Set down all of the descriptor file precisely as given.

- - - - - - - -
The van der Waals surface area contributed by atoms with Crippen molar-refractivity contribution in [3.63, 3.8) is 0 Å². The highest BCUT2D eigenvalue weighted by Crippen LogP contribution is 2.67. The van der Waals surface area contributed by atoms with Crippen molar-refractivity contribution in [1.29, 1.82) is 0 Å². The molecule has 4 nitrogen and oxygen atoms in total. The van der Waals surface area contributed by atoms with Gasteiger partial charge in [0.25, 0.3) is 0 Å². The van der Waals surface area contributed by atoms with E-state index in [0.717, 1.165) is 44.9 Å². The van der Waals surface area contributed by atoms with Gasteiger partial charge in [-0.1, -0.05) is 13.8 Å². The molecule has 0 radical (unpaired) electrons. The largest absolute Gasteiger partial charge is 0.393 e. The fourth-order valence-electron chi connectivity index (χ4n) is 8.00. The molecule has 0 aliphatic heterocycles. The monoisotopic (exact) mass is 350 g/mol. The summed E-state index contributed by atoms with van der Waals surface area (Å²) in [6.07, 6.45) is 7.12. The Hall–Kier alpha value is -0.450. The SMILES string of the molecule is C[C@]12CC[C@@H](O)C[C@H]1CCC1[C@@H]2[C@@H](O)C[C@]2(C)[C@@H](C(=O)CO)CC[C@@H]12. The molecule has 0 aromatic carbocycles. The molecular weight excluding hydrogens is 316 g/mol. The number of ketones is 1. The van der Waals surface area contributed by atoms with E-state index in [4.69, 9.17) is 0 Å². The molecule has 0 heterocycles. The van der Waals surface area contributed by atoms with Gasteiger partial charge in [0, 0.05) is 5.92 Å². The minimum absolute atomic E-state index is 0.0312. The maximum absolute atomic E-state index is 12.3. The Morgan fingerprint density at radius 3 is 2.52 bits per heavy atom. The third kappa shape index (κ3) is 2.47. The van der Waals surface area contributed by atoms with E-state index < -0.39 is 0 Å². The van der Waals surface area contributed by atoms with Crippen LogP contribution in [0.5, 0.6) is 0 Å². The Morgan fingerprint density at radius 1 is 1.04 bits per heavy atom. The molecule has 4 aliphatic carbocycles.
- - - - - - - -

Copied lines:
The van der Waals surface area contributed by atoms with Crippen molar-refractivity contribution in [3.63, 3.8) is 0 Å². The highest BCUT2D eigenvalue weighted by Crippen LogP contribution is 2.67. The van der Waals surface area contributed by atoms with Crippen molar-refractivity contribution in [1.29, 1.82) is 0 Å². The molecule has 4 nitrogen and oxygen atoms in total. The van der Waals surface area contributed by atoms with Gasteiger partial charge in [0.25, 0.3) is 0 Å². The van der Waals surface area contributed by atoms with E-state index in [0.717, 1.165) is 44.9 Å². The van der Waals surface area contributed by atoms with Gasteiger partial charge in [-0.1, -0.05) is 13.8 Å². The molecule has 0 radical (unpaired) electrons. The largest absolute Gasteiger partial charge is 0.393 e. The fourth-order valence-electron chi connectivity index (χ4n) is 8.00. The molecule has 0 aliphatic heterocycles. The monoisotopic (exact) mass is 350 g/mol. The summed E-state index contributed by atoms with van der Waals surface area (Å²) in [6.07, 6.45) is 7.12. The Hall–Kier alpha value is -0.450. The SMILES string of the molecule is C[C@]12CC[C@@H](O)C[C@H]1CCC1[C@@H]2[C@@H](O)C[C@]2(C)[C@@H](C(=O)CO)CC[C@@H]12. The molecule has 0 aromatic carbocycles. The molecular weight excluding hydrogens is 316 g/mol. The number of ketones is 1. The van der Waals surface area contributed by atoms with E-state index in [4.69, 9.17) is 0 Å². The molecule has 0 heterocycles. The van der Waals surface area contributed by atoms with Gasteiger partial charge in [0, 0.05) is 5.92 Å². The minimum absolute atomic E-state index is 0.0312. The maximum absolute atomic E-state index is 12.3. The Morgan fingerprint density at radius 3 is 2.52 bits per heavy atom. The third kappa shape index (κ3) is 2.47. The van der Waals surface area contributed by atoms with E-state index < -0.39 is 0 Å². The van der Waals surface area contributed by atoms with Crippen LogP contribution in [0.5, 0.6) is 0 Å². The Morgan fingerprint density at radius 1 is 1.04 bits per heavy atom. The molecule has 4 aliphatic carbocycles.